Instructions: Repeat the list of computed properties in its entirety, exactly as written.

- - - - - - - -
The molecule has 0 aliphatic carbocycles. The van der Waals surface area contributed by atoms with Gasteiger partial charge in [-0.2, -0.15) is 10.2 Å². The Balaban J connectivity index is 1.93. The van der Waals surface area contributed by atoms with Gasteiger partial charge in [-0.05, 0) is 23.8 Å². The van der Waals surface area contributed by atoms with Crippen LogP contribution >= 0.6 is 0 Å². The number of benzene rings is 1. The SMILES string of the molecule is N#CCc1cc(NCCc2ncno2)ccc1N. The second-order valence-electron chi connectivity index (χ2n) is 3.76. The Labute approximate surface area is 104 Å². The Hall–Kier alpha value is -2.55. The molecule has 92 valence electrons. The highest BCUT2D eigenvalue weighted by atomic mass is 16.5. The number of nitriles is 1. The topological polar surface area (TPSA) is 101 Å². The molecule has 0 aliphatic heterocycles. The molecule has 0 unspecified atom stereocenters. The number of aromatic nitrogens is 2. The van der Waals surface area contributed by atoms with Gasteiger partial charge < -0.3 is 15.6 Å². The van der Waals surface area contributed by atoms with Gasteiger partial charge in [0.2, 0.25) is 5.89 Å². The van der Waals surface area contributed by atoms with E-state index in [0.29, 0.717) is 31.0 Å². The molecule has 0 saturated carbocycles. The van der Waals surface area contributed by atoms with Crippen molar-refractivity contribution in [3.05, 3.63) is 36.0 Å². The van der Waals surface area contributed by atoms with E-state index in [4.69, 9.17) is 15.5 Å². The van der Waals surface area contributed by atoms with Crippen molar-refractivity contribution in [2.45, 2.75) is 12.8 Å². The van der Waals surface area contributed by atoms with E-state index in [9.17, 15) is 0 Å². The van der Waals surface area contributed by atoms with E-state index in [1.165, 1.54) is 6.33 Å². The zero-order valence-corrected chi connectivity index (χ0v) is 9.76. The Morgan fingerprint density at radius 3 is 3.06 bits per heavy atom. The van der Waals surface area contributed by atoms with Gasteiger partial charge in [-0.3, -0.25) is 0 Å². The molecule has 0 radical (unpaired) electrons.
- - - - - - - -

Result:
The molecule has 0 aliphatic carbocycles. The van der Waals surface area contributed by atoms with Gasteiger partial charge in [-0.2, -0.15) is 10.2 Å². The Balaban J connectivity index is 1.93. The van der Waals surface area contributed by atoms with Gasteiger partial charge in [-0.05, 0) is 23.8 Å². The van der Waals surface area contributed by atoms with Crippen LogP contribution >= 0.6 is 0 Å². The number of benzene rings is 1. The SMILES string of the molecule is N#CCc1cc(NCCc2ncno2)ccc1N. The second-order valence-electron chi connectivity index (χ2n) is 3.76. The Labute approximate surface area is 104 Å². The Hall–Kier alpha value is -2.55. The molecule has 92 valence electrons. The highest BCUT2D eigenvalue weighted by atomic mass is 16.5. The number of nitriles is 1. The topological polar surface area (TPSA) is 101 Å². The molecule has 0 aliphatic heterocycles. The molecule has 0 unspecified atom stereocenters. The number of aromatic nitrogens is 2. The van der Waals surface area contributed by atoms with Gasteiger partial charge < -0.3 is 15.6 Å². The van der Waals surface area contributed by atoms with Gasteiger partial charge in [0.2, 0.25) is 5.89 Å². The van der Waals surface area contributed by atoms with E-state index in [0.29, 0.717) is 31.0 Å². The molecule has 0 saturated carbocycles. The van der Waals surface area contributed by atoms with Crippen molar-refractivity contribution in [3.05, 3.63) is 36.0 Å². The van der Waals surface area contributed by atoms with E-state index in [4.69, 9.17) is 15.5 Å². The van der Waals surface area contributed by atoms with Crippen molar-refractivity contribution in [2.45, 2.75) is 12.8 Å². The van der Waals surface area contributed by atoms with E-state index in [9.17, 15) is 0 Å². The van der Waals surface area contributed by atoms with E-state index in [1.165, 1.54) is 6.33 Å². The zero-order valence-corrected chi connectivity index (χ0v) is 9.76. The Morgan fingerprint density at radius 3 is 3.06 bits per heavy atom. The van der Waals surface area contributed by atoms with Gasteiger partial charge in [-0.3, -0.25) is 0 Å². The molecule has 0 radical (unpaired) electrons.